In the summer of 1993 the band was the supporting act for the reformed Velvet Underground on their European tour after which they set about recording their second album. Bewitched was recorded in New York City and co-produced by the band with Victor Van-Vugt. Velvet Underground guitarist Sterling Morrison played guitar on two tracks. The album was released in 1994.
Luna's third album, Penthouse (1995), was named one of the essential of the 1990s by Rolling Stone magazine. Penthouse was co-produced by Mario Salvati and Pat McCarthy in New York, and features guests Tom Verlaine (Television) and Laetitia Sadier (Stereolab). While remaining on Elektra Records in the U.S., the band were signed to Beggar's Banquet for the rest of the world.
In 1997, Lee Wall replaced Stanley Demeski on drums, and the band recorded Pup Tent, their fourth album for Elektra, produced by Pat McCarthy. In 1998, Luna recorded their fifth album, The Days of Our Nights, produced by Paul Kimble (Grant Lee Buffalo). The album was released in the U.S. on Jericho Records and on Beggar's Banquet internationally.
In December 1999, Harwood retired to New Zealand, and was replaced on bass by Britta Phillips. The band released Luna Live! in 2000 on the Arena Rock label, and then signed to Jetset Records, for whom they recorded two more studio albums, Romantica (2002), co-produced by Gene Holder (DB's) and Dave Fridmann (Mercury Rev), and Rendezvous (2004), produced by Bryce Goggin. The band announced plans to break up in 2004, and played a final concert at the Bowery Ballroom in New York City on 28 February 2005. However, in 2015 the band returned, toured the world and released new material in 2017 - the LP A Sentimental Education and the EP A Place of Greater Safety.
Dean and Britta
Dean & Britta is a musical duo consisting of Wareham and Britta Phillips, former Luna bassist. After Luna broke up in 2005, the pair spent the following year working on film scores, including one for Noah Baumbach's movie The Squid and the Whale, and promoting the documentary film of Luna's farewell tour Tell Me Do You Miss Me. They were married during the recording of their album Back Numbers, produced by Tony Visconti, and simplified their name to "Dean & Britta". Back Numbers was released on Rounder Records in February 2007, followed by a limited edition EP, "Words You Used To Say".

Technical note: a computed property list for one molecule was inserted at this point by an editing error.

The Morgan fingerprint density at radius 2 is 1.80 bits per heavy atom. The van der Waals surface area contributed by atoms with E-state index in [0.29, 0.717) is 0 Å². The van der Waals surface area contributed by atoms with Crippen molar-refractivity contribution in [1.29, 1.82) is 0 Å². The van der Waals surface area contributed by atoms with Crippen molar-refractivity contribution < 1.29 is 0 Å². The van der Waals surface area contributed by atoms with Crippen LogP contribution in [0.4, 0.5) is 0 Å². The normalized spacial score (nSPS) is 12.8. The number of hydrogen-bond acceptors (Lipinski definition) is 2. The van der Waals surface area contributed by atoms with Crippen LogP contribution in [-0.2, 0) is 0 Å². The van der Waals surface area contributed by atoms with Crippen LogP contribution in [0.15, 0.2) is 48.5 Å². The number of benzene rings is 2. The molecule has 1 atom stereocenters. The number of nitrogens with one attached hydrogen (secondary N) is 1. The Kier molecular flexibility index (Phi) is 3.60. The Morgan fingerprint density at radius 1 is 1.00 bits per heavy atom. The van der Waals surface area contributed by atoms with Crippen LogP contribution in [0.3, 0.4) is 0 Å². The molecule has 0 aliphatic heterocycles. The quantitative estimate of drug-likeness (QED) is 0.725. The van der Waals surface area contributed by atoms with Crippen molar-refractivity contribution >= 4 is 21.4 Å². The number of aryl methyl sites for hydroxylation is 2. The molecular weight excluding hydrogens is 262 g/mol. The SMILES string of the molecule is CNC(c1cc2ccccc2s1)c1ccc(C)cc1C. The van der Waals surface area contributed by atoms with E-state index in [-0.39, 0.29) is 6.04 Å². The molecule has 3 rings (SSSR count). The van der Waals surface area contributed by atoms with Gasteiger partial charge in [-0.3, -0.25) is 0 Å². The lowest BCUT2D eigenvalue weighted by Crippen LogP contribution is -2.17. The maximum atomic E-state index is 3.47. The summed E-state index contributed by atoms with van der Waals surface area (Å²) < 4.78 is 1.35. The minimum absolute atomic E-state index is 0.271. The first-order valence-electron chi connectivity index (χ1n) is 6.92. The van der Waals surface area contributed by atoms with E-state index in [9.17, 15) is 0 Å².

Wareham released the EP, Emancipated Hearts, under his own name in late 2013, which was followed by the self-titled album Dean Wareham in March 2014. October 2018 saw the release of Dean Wareham Vs. Cheval Sombre - a collection of western-themed songs featuring Wareham and singer-songwriter Cheval Sombre.
Wareham has written a memoir about his years in indie rock. The book recounts his experiences in music and otherwise, from high school in New York City in the 1970s through his years in Galaxie 500 and Luna and his divorce. Titled Black Postcards, it was published by Penguin Press in March, 2008.
- Strong, Martin C. (1999). The Great Alternative & Indie Discography. Canongate. ISBN 0-86241-913-1.
- Pickering, Jim (11 September 2015). "Luna landing". festival.co.nz. Retrieved 2 January 2016.
- "Books - John Wareham". johnwareham.com. Retrieved 2 January 2016.
- Isaac, Peter (4 April 2015). "New York Philanthropist John Wareham Returns to New Zealand". EIN Presswire. Retrieved 2 January 2016.
- Demamiel, Liam. "Interview: Dean Wareham of Galaxie 500". onethirtybpm.com. One Thirty BPM.
- Larkin, Colin, ed. (2000). The Virgin Encyclopedia of Nineties Music (First ed.). Virgin Books. pp. 240/1. ISBN 0-7535-0427-8.
- "Dean Wareham Shares New Single". Pitchfork. 27 August 2013. Retrieved 19 September 2013.
- "Dean Wareham vs. Cheval Sombre - Cheval Sombre, Dean Wareham". AllMusic. Retrieved 22 January 2020.
- Phair, Liz (6 April 2008). "Frontman". The New York Times. ISSN 0362-4331. Retrieved 11 May 2021.